This week, world leaders make unprecedented pledge at the UN to end pollution in all its forms, though they did not set any target or binding action.
For the first time at the UN Environment Assembly, world leaders signed resolutions to clean up our air, land and water.
Increasing production and consumption patterns are undermining the health of the people and the environment, UN member states recognised.
The assembly put particular emphasis on plastic pollution and marine litter, urging governments to implement measures to avoid the use of throwaway plastic such as bottles and other packaging.
“If current pollution rates continue, there will be more plastic in the sea than fish by 2050,” said the United Nations Environment Programme (UNEP) which organised the meeting.
Eight million tonnes of plastic – bottles, packaging and other waste – are dumped into the ocean every year, destroying entire ecosystems and entering the human food chain, UNEP added.
In Europe, according to a recent report by Sea at Risk, throwaway plastic items such as bottles and coffee cups are responsible for half of the beach litter.
Dr. Edgar Gutiérrez, President of the 2017 UN Environment Assembly, warned that policy makers have very little room to make more mistakes. He said:
“With the promises made here, we are sending a powerful message that we will listen to the science, change the way we consume and produce, and tackle pollution in all its forms across the globe.”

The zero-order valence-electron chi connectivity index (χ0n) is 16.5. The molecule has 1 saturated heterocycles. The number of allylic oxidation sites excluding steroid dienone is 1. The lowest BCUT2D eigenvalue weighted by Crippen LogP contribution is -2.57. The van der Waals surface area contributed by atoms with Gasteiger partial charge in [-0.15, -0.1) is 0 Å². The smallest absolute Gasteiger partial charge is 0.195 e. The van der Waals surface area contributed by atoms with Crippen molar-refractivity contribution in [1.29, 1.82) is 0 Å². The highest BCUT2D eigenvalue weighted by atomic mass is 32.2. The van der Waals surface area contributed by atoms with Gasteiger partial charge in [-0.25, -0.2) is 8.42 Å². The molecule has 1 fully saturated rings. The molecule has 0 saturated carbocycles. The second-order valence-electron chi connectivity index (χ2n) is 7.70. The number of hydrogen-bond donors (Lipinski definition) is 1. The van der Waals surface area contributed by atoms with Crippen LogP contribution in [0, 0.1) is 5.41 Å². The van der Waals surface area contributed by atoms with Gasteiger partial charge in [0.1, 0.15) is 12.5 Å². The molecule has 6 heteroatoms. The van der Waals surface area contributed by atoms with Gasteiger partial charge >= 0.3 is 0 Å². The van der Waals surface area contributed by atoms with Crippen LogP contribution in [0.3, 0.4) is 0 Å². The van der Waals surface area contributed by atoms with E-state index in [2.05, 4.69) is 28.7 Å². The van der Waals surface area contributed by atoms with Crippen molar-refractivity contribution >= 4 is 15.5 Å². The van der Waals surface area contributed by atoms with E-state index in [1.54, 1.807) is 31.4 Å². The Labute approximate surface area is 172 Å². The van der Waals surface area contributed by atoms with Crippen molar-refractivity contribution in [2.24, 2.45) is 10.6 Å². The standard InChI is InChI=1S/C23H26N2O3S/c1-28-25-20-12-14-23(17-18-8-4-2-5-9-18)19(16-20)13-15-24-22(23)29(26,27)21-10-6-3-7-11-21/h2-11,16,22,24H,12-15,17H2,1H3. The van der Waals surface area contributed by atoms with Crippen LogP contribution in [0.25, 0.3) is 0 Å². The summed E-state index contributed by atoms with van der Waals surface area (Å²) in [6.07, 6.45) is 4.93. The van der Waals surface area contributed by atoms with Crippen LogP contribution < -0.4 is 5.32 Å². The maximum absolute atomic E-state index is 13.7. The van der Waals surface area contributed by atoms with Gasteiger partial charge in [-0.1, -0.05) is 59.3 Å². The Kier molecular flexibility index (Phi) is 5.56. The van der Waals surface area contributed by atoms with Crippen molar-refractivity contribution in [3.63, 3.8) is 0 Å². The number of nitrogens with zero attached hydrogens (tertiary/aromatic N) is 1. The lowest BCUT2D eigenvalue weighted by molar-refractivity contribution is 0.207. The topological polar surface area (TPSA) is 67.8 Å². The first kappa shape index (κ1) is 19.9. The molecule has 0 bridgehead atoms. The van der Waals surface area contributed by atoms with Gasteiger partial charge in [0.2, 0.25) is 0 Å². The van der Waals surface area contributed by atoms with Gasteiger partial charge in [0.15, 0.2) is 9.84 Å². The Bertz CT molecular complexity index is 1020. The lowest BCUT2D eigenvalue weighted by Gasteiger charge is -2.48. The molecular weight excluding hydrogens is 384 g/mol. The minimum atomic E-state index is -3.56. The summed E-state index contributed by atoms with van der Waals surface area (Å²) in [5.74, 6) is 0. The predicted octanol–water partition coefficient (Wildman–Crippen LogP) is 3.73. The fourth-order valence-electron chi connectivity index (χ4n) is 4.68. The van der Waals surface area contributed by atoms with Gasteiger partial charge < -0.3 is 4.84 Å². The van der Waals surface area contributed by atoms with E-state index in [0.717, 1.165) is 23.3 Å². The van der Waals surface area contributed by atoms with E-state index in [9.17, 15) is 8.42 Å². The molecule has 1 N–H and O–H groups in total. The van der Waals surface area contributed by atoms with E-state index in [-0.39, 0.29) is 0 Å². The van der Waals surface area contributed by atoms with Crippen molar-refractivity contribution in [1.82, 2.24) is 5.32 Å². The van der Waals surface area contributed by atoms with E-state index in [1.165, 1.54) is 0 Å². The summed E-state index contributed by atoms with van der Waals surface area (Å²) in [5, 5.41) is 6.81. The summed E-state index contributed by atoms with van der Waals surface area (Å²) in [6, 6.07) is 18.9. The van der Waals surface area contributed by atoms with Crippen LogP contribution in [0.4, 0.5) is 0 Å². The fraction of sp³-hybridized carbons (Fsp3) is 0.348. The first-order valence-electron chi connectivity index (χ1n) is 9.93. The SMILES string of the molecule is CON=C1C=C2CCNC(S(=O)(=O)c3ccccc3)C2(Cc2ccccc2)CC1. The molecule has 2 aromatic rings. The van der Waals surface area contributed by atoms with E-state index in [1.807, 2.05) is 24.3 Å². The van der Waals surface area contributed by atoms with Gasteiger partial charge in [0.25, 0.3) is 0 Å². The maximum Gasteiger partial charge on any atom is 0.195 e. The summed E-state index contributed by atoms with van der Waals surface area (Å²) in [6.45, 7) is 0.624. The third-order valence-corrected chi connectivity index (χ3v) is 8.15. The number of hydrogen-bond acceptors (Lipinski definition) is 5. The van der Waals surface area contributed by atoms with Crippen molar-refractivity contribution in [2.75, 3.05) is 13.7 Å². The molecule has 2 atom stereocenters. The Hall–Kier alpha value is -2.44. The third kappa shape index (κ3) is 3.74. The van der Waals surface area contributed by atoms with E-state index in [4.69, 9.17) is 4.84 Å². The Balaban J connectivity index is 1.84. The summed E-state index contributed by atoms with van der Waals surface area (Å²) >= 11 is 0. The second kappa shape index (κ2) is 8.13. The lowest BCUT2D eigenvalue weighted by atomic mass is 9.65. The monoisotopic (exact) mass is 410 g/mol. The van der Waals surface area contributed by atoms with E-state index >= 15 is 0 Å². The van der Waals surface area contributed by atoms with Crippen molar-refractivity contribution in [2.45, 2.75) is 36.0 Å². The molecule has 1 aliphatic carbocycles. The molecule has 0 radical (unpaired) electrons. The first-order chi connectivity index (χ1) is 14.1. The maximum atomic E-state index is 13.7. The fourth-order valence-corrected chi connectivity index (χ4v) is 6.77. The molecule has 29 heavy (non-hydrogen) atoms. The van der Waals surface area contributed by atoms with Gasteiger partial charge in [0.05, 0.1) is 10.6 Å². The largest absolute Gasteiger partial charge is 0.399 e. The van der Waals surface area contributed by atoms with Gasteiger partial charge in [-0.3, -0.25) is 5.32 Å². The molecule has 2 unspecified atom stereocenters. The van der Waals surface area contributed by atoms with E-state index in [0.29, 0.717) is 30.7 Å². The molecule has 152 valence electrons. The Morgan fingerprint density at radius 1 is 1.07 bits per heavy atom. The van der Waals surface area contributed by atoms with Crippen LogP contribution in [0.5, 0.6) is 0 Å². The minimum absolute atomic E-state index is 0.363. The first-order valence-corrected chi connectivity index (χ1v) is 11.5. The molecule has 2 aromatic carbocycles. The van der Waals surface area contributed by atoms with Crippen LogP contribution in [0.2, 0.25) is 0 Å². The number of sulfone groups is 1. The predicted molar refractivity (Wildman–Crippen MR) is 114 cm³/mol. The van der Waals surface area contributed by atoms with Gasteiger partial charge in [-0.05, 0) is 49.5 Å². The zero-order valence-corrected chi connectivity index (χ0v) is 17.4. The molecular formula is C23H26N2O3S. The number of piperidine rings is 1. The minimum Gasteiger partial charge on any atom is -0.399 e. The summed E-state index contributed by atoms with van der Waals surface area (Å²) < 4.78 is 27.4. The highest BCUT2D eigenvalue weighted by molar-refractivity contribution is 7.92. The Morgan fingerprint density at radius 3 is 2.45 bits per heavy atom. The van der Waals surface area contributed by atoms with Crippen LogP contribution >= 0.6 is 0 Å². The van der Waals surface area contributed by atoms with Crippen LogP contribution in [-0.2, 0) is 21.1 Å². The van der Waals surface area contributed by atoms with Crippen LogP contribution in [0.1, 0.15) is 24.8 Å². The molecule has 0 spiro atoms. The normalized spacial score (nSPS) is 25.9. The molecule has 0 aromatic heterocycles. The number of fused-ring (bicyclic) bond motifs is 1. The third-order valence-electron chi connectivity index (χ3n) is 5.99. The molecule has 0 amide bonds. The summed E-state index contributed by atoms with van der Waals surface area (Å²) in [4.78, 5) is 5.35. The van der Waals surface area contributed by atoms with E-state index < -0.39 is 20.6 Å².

NGOs welcomed the resolutions, but warned that policy-makers need to adopt legally-binding targets and a timetable to phase out unnecessary plastic if they are serious about delivering on their promises.
The European Environmental Bureau (EEB), a member of the Rethink Plastic campaign in Europe, urged governments to implement binding measures to transition to circular economy, where waste is prevented and products reused or recycled.
From Nairobi, where he attended the event, Piotr Barczak of the EEB said that
“Plastic pollution is relatively new on the UN agenda, but the hope is that one day we’ll have a Paris Agreement to end the use of unnecessary plastic and boost reuse and recycling instead.”
David Azoulay, Senior Attorney at CIEL said: “Today, countries took an important step that could be the tipping point in the battle against plastic pollution. The open-ended expert group now has the responsibility to deliver an action plan that addresses the urgency of the plastics crisis.”
All eyes are on Europe now. European Environment Commissioner Karmelu Vella told his audience in Nairobi that the EU will release a plastic strategy at the beginning of next year, adding that it will be an inspiration for economies around the world.
Delphine Lévi Alvarès of Zero Waste Europe, which coordinates the Rethink Plastic campaign, said that
“the EU strategy on plastics is a key opportunity to tackle plastic pollution at source by reducing our plastic footprint, redesigning products to make them circular, and ensuring better plastic waste management. To achieve this ambition, reduction targets for single-use plastics are key.”